Marketplace | Nashville Public Radio

Marketplace

Weekdays at 6pm on 90.3 WPLN-FM, Weekdays at 5pm on 1430 WPLN-AM
  • Hosted by Kai Ryssdal

Marketplace is an in-depth program that focuses on everything from the latest business news both nationally and internationally, the global economy, and wider events linked to the financial markets. The only national daily business news program originating from the West Coast, Marketplace is noted for its timely, relevant and accessible coverage of business, economics and personal finance.

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01/19/2018: Shutdown countdown

6 hours ago

As we tape this, the United States government is hours away from grinding to a halt, barring a last-minute deal. The blame game is already starting, and that's where we'll start today's show. Then we'll look at lessons federal workers learned from the last shutdown. Plus, the latest on Amazon Prime, IBM and electric vehicle sales.

You can’t live in Lawrence Park, Pennsylvania, and not know General Electric. The company designed and built the entire community — the street grid, the houses — over a century ago.

Jim Connelly spent his childhood in the shadow of GE’s 350-acre facility near Erie. And eight years ago, after college and the military, he came home to Lawrence Park and joined the ranks.  

“I really admired that factory when I was growing up, wondering what they did inside the fence,” he said.

A 4 percent revenue hike is not big news for many companies. But for century-plus firm IBM it’s the first in half a decade, and could signal that its focus on cloud computing is paying off.

Click the audio player above to hear the full story. 

Amazon is raising its monthly Prime membership rate, from $10.99 to $12.99. But the annual membership cost is staying the same, at $99. So what’s the logic here? Is Amazon trying to push more people into becoming annual members? Might the price hike prompt some people to drop the service altogether? What are the pros and cons of this strategy?

Click the audio player above to hear the full story.

Garbage won't pile up during this government shutdown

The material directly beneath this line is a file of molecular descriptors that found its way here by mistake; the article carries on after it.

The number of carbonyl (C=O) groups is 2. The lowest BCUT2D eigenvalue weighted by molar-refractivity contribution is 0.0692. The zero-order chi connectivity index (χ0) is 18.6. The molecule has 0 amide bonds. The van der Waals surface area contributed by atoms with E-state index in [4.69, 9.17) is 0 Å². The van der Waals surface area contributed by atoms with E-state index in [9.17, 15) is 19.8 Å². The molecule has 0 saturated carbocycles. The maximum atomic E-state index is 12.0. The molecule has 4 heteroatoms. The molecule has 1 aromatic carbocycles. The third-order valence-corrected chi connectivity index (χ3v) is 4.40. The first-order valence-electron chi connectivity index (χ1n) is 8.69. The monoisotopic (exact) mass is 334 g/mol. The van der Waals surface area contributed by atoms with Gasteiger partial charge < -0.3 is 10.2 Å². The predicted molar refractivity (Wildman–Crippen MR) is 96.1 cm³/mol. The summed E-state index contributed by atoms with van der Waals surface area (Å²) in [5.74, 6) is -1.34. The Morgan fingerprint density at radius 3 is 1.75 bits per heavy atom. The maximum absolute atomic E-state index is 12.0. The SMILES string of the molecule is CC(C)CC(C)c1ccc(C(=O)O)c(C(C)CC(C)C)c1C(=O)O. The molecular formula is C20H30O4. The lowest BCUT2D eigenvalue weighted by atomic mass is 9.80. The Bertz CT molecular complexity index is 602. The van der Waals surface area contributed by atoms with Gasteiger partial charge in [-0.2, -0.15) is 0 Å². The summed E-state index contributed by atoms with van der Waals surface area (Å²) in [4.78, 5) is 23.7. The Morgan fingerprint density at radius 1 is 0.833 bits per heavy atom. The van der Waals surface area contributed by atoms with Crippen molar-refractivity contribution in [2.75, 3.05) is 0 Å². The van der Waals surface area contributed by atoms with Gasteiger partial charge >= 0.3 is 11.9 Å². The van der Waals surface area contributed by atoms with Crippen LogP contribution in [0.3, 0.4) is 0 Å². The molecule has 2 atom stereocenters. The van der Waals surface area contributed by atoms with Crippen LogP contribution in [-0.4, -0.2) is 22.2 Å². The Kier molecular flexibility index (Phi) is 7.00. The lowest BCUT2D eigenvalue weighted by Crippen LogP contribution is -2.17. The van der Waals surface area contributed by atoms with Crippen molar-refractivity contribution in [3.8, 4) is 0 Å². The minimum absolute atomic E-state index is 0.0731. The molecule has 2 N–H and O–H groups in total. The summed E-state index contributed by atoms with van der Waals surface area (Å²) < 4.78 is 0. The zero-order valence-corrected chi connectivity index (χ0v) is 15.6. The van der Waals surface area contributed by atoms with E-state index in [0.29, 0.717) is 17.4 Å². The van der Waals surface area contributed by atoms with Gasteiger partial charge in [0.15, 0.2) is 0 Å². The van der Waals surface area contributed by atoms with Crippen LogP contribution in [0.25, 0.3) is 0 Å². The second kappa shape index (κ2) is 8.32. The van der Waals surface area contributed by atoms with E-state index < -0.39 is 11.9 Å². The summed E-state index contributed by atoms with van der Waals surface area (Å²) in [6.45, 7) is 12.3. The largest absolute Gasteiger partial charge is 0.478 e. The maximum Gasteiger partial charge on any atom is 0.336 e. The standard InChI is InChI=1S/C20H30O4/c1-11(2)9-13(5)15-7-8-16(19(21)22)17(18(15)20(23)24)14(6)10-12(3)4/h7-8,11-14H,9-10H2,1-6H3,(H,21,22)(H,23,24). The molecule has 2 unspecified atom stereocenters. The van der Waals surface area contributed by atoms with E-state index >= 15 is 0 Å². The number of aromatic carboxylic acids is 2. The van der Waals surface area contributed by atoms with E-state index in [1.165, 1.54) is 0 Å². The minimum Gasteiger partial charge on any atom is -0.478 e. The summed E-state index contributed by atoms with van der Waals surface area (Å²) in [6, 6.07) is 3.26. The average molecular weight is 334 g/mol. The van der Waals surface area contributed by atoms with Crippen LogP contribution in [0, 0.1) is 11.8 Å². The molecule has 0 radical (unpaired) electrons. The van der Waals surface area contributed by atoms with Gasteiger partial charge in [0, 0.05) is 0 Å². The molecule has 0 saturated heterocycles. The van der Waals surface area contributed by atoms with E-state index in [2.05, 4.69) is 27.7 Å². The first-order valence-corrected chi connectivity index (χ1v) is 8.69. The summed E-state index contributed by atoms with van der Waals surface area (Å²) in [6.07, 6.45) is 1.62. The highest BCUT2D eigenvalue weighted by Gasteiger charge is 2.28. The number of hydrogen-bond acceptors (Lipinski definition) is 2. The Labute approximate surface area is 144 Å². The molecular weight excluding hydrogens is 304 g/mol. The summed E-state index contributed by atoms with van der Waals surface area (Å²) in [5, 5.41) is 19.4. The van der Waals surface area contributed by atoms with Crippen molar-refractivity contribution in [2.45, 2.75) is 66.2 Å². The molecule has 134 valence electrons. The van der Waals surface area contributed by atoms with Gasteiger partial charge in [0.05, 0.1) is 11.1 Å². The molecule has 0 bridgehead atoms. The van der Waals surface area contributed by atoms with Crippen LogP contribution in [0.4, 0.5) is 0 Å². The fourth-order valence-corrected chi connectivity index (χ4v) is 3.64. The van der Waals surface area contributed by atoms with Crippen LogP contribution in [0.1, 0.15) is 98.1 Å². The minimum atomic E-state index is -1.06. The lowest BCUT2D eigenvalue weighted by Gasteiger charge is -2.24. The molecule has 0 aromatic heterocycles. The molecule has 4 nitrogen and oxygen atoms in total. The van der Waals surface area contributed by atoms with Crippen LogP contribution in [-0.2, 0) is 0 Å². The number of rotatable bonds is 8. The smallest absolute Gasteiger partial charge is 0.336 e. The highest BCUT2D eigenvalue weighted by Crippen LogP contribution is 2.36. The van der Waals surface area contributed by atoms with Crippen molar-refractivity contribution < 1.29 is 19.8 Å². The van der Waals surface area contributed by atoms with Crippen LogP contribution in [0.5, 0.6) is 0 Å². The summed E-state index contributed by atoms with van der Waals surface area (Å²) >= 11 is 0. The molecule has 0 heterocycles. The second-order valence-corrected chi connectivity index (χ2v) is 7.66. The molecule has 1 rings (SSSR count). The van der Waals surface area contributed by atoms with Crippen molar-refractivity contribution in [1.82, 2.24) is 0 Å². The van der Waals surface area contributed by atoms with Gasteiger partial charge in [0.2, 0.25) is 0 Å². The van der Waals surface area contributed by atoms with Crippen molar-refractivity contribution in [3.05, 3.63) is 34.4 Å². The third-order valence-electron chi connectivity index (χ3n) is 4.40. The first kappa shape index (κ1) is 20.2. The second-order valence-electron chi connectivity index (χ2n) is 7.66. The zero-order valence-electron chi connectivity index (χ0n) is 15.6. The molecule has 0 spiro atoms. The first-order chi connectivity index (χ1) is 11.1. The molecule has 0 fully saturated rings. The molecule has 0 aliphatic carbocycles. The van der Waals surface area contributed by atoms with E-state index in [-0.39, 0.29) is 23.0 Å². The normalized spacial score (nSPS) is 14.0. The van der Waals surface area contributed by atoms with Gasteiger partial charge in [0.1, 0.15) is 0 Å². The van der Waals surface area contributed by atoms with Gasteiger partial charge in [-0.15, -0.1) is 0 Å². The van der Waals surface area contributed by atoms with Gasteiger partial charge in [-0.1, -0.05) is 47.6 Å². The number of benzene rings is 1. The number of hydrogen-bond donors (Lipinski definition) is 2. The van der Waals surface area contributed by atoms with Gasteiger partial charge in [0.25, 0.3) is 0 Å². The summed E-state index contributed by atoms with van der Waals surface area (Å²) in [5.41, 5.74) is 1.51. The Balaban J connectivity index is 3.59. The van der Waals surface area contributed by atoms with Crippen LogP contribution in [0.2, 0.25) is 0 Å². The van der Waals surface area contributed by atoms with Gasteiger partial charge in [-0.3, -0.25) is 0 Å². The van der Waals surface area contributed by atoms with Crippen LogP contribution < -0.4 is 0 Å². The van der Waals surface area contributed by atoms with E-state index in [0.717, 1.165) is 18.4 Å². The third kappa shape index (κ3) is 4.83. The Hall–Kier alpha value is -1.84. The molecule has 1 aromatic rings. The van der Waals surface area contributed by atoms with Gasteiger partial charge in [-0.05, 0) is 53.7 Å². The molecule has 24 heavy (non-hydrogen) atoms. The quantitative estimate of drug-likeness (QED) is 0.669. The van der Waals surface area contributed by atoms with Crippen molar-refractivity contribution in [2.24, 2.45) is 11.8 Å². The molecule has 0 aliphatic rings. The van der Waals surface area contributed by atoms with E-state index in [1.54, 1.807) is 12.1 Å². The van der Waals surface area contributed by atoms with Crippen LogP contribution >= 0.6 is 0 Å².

9 hours ago

During the last government shutdown, in 2013, garbage piled up in parts of Washington, D.C. The city’s budget was frozen because it was tied to the federal government. Washington was only able to function by dipping into its emergency reserves. It won’t be doing that again.

“We have an exemption for our local funds during the shutdown," said Jenny Reed, director of D.C.’s Office of Budget and Performance Management.

President Donald Trump stood in front of two piles of paper last month. One was the current Code of Federal Regulations, he said; the other was the code back in 1960. Using a pair of golden scissors, Trump cut a piece of “red tape” connecting them.

01/19/2018: One year of President Trump

11 hours ago

On the verge of a government shutdown, we ask: What happens to federal contractors in the event of a government shutdown? And how would bond markets react? Also on the show this week, three mayors from very different cities reflect on what's changed during the first year of the Trump presidency. Plus, a conversation about regulations, a look at smart flu tracking and an examination of dual-enrollment education. 

01/19/2018: All about bonds

12 hours ago

(Markets Edition) A lack of enthusiasm for older, lower interest rates is pushing bond yields up to their highest point in years. Chris Low, chief economist at FTN Financial, joined us to give us some perspective on what's happening. Next, we're looking at another type of bond: the one you pay to get out of jail. One group is seeking to bond 160,000 out of jail in dozens of U.S. cities over the next several years. 

How the potential government shutdown could affect you

13 hours ago

The House of Representatives has passed a bill to temporarily keep the government funded. But to keep it from shutting down just after midnight tonight, the Senate would have to pass its funding extension and, as you've been hearing, the votes may not be there.

One key issue they're fighting over is DACA, the Deferred Action for Childhood Arrivals program. Democrats want protections for people who arrived in the U.S. as undocumented immigrant children.

New figures show Venezuela’s oil output plummeted again last year, continuing a years-long streak of falling production. What will it mean for the economy as inflation soars and quality of life for residents declines? Rice University’s Francisco Monaldi explains why he calls the trend a “death spiral” for the country’s oil industry.

Click the above audio player to hear the full interview.

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